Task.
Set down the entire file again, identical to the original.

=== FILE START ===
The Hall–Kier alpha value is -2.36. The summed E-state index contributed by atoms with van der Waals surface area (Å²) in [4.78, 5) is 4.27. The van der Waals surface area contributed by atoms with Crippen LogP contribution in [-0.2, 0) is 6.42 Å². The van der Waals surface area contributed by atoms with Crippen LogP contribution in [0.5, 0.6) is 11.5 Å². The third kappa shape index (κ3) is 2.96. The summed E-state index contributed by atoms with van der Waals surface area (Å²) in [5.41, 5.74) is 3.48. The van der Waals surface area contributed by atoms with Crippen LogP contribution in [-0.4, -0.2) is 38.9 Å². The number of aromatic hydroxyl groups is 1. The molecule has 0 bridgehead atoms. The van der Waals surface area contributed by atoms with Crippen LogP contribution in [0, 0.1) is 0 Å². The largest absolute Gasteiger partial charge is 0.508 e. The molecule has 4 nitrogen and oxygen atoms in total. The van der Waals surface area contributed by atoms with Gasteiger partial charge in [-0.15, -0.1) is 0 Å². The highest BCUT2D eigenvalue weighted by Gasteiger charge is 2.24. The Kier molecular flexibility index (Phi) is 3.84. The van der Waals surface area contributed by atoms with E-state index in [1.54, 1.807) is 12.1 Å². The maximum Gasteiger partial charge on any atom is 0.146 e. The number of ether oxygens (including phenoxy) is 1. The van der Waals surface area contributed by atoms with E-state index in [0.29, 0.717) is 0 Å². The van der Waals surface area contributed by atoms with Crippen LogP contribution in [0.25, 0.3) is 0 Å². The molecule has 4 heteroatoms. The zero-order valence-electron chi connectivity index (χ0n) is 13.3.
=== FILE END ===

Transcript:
The Hall–Kier alpha value is -2.36. The summed E-state index contributed by atoms with van der Waals surface area (Å²) in [4.78, 5) is 4.27. The van der Waals surface area contributed by atoms with Crippen LogP contribution in [-0.2, 0) is 6.42 Å². The van der Waals surface area contributed by atoms with Crippen LogP contribution in [0.5, 0.6) is 11.5 Å². The third kappa shape index (κ3) is 2.96. The summed E-state index contributed by atoms with van der Waals surface area (Å²) in [5.41, 5.74) is 3.48. The van der Waals surface area contributed by atoms with Crippen LogP contribution in [-0.4, -0.2) is 38.9 Å². The number of aromatic hydroxyl groups is 1. The molecule has 0 bridgehead atoms. The van der Waals surface area contributed by atoms with Crippen LogP contribution in [0, 0.1) is 0 Å². The largest absolute Gasteiger partial charge is 0.508 e. The molecule has 4 nitrogen and oxygen atoms in total. The van der Waals surface area contributed by atoms with Gasteiger partial charge in [-0.15, -0.1) is 0 Å². The highest BCUT2D eigenvalue weighted by Gasteiger charge is 2.24. The Kier molecular flexibility index (Phi) is 3.84. The van der Waals surface area contributed by atoms with E-state index in [1.54, 1.807) is 12.1 Å². The maximum Gasteiger partial charge on any atom is 0.146 e. The number of ether oxygens (including phenoxy) is 1. The van der Waals surface area contributed by atoms with E-state index in [0.29, 0.717) is 0 Å². The van der Waals surface area contributed by atoms with Crippen LogP contribution in [0.25, 0.3) is 0 Å². The molecule has 4 heteroatoms. The zero-order valence-electron chi connectivity index (χ0n) is 13.3.